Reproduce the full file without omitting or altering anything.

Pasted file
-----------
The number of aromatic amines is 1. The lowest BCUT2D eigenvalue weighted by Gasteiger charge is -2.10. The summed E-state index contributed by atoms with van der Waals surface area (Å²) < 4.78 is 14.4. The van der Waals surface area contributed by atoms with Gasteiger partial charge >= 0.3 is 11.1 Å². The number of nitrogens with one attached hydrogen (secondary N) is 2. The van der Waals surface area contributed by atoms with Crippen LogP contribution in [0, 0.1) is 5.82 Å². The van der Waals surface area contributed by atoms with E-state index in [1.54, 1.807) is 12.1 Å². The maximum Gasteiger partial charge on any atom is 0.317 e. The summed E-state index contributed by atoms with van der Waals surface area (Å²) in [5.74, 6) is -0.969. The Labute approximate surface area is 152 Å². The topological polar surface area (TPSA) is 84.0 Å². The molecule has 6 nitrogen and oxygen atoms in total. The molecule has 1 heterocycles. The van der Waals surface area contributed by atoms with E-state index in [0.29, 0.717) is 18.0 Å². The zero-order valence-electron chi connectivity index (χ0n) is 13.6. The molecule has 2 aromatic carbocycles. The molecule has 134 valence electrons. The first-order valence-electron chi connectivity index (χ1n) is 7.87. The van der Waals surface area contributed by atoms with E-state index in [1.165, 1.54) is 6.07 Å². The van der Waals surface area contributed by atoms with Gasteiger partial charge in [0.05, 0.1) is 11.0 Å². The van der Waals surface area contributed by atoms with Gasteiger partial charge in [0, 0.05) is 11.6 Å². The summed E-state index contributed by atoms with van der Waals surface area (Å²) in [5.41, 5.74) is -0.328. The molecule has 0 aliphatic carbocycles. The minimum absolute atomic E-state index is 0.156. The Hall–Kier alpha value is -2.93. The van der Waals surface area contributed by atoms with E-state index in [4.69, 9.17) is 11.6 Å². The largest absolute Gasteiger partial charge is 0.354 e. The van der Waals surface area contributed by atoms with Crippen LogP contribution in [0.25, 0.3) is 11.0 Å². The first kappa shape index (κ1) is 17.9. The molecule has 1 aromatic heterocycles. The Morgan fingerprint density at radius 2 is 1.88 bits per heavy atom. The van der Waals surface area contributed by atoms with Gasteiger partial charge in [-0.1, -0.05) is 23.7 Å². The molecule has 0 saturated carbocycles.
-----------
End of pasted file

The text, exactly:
The number of aromatic amines is 1. The lowest BCUT2D eigenvalue weighted by Gasteiger charge is -2.10. The summed E-state index contributed by atoms with van der Waals surface area (Å²) < 4.78 is 14.4. The van der Waals surface area contributed by atoms with Gasteiger partial charge >= 0.3 is 11.1 Å². The number of nitrogens with one attached hydrogen (secondary N) is 2. The van der Waals surface area contributed by atoms with Crippen LogP contribution in [0, 0.1) is 5.82 Å². The van der Waals surface area contributed by atoms with E-state index in [1.54, 1.807) is 12.1 Å². The maximum Gasteiger partial charge on any atom is 0.317 e. The summed E-state index contributed by atoms with van der Waals surface area (Å²) in [5.74, 6) is -0.969. The Labute approximate surface area is 152 Å². The topological polar surface area (TPSA) is 84.0 Å². The molecule has 6 nitrogen and oxygen atoms in total. The molecule has 1 heterocycles. The van der Waals surface area contributed by atoms with E-state index in [0.29, 0.717) is 18.0 Å². The zero-order valence-electron chi connectivity index (χ0n) is 13.6. The molecule has 2 aromatic carbocycles. The molecule has 134 valence electrons. The first-order valence-electron chi connectivity index (χ1n) is 7.87. The van der Waals surface area contributed by atoms with E-state index in [1.165, 1.54) is 6.07 Å². The van der Waals surface area contributed by atoms with Gasteiger partial charge in [0.05, 0.1) is 11.0 Å². The van der Waals surface area contributed by atoms with Gasteiger partial charge in [0, 0.05) is 11.6 Å². The summed E-state index contributed by atoms with van der Waals surface area (Å²) in [5.41, 5.74) is -0.328. The molecule has 0 aliphatic carbocycles. The minimum absolute atomic E-state index is 0.156. The Hall–Kier alpha value is -2.93. The van der Waals surface area contributed by atoms with E-state index in [4.69, 9.17) is 11.6 Å². The largest absolute Gasteiger partial charge is 0.354 e. The van der Waals surface area contributed by atoms with Crippen LogP contribution in [0.25, 0.3) is 11.0 Å². The first kappa shape index (κ1) is 17.9. The molecule has 1 aromatic heterocycles. The Morgan fingerprint density at radius 2 is 1.88 bits per heavy atom. The van der Waals surface area contributed by atoms with Gasteiger partial charge in [-0.1, -0.05) is 23.7 Å². The molecule has 0 saturated carbocycles.